November 8, 2022
TOKYO – The approval rating for Prime Minister Fumio Kishida’s Cabinet has fallen to 36%, the lowest since its formation, according to a nationwide opinion poll conducted by The Yomiuri Shimbun over the weekend.
The disapproval rating was at 50%, the highest for Kishida’s Cabinet, climbing from 46% in the previous poll conducted Oct. 1-2. The disapproval rating surpassed the approval rating for the second consecutive poll.
This time’s poll, conducted from Friday through Sunday, showed the approval rating dropping into the 30% range for the first time, down 9 percentage points from 45% in the October poll. This marked the largest drop since Kishida became prime minister on Oct. 4, 2021.
Topping the list of reasons for the disapproval was the 33% of respondents who said they “can’t expect anything from the policies.” This was followed by “the prime minister has no leadership ability” at 24%, up 4 percentage points from the previous poll.
Respondents were eligible voters ages 18 and over. Disapproval among women was higher than approval for the first time. By age group, respondents 18-39 showed a considerable decline in support for Kishida.
Regarding the massive ¥29 trillion comprehensive economic measures designed to mitigate the impact of rising prices, 62% of respondents said they view them favorably, while 32% said they do not. The measures, which are to be financed through the issuance of government bonds and other means, are focused on easing the burden of rising electricity and gas rates on households, thus spreading the effects widely among the public. But they have apparently failed to gain enough appreciation to sway support for the administration.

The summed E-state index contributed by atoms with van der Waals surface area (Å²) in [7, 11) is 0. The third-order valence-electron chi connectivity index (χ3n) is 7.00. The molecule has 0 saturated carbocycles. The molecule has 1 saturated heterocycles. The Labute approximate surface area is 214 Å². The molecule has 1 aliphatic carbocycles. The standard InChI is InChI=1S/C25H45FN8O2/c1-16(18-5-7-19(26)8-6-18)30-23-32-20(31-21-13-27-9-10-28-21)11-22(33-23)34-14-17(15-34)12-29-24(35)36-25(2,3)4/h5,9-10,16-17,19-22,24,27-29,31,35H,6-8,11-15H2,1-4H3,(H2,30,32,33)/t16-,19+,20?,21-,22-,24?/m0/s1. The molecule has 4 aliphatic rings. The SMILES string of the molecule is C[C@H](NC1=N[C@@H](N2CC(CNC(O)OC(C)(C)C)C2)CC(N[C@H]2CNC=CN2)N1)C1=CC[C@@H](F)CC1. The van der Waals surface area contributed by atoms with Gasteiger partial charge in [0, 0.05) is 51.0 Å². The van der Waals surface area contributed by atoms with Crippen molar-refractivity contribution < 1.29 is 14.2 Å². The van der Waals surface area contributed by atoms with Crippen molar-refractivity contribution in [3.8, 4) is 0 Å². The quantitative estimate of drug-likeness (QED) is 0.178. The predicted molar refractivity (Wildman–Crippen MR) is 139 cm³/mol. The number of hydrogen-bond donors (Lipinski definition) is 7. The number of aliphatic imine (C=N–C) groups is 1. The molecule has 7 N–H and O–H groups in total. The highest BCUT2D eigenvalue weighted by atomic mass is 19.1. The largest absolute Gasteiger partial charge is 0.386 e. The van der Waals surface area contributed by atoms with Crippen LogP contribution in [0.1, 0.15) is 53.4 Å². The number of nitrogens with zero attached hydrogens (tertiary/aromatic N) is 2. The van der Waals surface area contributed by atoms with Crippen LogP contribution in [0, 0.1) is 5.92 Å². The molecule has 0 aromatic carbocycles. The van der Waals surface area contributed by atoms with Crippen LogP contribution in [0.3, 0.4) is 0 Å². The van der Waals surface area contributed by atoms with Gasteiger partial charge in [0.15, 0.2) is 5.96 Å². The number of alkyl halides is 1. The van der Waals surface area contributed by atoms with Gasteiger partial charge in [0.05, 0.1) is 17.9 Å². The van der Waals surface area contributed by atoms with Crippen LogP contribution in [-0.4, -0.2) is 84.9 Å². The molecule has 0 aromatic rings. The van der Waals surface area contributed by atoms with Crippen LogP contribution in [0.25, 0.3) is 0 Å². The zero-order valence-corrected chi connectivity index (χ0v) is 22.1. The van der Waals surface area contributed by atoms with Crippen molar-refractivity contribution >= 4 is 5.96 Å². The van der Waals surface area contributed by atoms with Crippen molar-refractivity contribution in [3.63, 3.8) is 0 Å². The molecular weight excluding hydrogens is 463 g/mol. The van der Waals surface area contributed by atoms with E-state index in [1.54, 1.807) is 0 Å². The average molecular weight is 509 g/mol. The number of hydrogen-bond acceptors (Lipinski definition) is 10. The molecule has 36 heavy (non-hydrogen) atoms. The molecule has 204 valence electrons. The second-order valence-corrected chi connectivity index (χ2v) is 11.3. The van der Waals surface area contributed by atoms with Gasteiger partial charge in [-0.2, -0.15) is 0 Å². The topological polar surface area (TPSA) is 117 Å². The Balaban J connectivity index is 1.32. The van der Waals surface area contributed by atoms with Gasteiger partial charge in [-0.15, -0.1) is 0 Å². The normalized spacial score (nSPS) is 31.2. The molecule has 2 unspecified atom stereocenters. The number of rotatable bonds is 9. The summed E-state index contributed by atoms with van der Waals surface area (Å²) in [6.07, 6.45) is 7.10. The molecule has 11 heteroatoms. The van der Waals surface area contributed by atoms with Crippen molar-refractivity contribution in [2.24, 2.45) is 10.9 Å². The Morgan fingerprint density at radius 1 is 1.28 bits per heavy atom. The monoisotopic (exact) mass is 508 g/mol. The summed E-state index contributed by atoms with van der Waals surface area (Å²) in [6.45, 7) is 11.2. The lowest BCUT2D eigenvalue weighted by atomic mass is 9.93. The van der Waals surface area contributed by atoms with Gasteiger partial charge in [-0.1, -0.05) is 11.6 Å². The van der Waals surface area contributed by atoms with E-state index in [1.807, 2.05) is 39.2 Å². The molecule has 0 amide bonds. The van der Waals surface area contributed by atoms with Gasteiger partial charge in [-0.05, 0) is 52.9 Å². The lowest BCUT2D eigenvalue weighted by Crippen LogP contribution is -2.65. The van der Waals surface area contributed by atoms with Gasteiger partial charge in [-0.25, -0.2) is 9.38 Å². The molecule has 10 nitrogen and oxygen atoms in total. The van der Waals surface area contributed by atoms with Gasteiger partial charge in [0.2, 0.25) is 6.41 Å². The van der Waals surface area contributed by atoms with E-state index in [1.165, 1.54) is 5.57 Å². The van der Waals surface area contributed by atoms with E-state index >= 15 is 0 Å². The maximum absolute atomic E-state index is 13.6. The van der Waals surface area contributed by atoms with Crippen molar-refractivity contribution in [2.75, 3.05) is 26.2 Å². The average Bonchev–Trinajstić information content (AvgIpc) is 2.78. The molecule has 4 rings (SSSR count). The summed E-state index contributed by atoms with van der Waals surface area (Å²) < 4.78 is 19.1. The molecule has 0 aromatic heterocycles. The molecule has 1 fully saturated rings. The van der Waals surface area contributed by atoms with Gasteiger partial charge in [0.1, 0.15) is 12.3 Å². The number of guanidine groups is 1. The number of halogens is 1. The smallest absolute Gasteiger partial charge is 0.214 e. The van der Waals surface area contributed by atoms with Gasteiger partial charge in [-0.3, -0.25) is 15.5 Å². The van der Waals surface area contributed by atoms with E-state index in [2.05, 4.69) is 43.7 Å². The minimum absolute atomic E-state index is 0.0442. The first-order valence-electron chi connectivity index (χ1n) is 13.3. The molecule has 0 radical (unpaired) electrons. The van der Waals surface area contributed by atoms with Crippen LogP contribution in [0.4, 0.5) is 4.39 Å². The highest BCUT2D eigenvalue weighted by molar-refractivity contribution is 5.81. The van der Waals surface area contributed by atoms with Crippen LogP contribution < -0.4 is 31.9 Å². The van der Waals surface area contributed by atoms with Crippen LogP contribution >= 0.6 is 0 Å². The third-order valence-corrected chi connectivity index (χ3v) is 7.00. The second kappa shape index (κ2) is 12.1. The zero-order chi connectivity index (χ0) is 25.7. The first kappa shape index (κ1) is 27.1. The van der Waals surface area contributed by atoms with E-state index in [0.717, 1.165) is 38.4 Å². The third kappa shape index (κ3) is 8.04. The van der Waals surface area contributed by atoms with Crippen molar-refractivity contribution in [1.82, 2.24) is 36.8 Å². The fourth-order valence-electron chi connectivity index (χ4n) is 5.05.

In response to a question about whether Kishida is taking appropriate measures to deter North Korea from developing nuclear weapons and missiles, only 19% of respondents thought he was doing so, as opposed to 68% who didn’t think so.
As for legislation designed to provide relief to people victimized by the Family Federation for World Peace and Unification, widely known as the Unification Church, 73% of respondents said the bills should be passed into law during the current Diet session, far surpassing the 18% who didn’t think so. This is seen as an indication of voters’ discontent with the government and ruling coalition, both of which have been criticized for their slow response to the situation.
The poll showed voters were split on the government’s policy to abolish, in principle, the current health insurance card system and have it integrated into the Individual Number Card system in autumn 2024. While 44% of respondents approve of it, 49% said they did not.
When asked which party they supported, 33% of respondents said the Liberal Democratic Party, down from 40% in the previous poll and the lowest since the Kishida Cabinet was formed, and 6% said they support the largest opposition party, the Constitutional Democratic Party of Japan, up from 5% previously. Also, 43% of respondents said they did not support a particular party, the highest since the Kishida Cabinet was formed and up from 37% in the previous poll.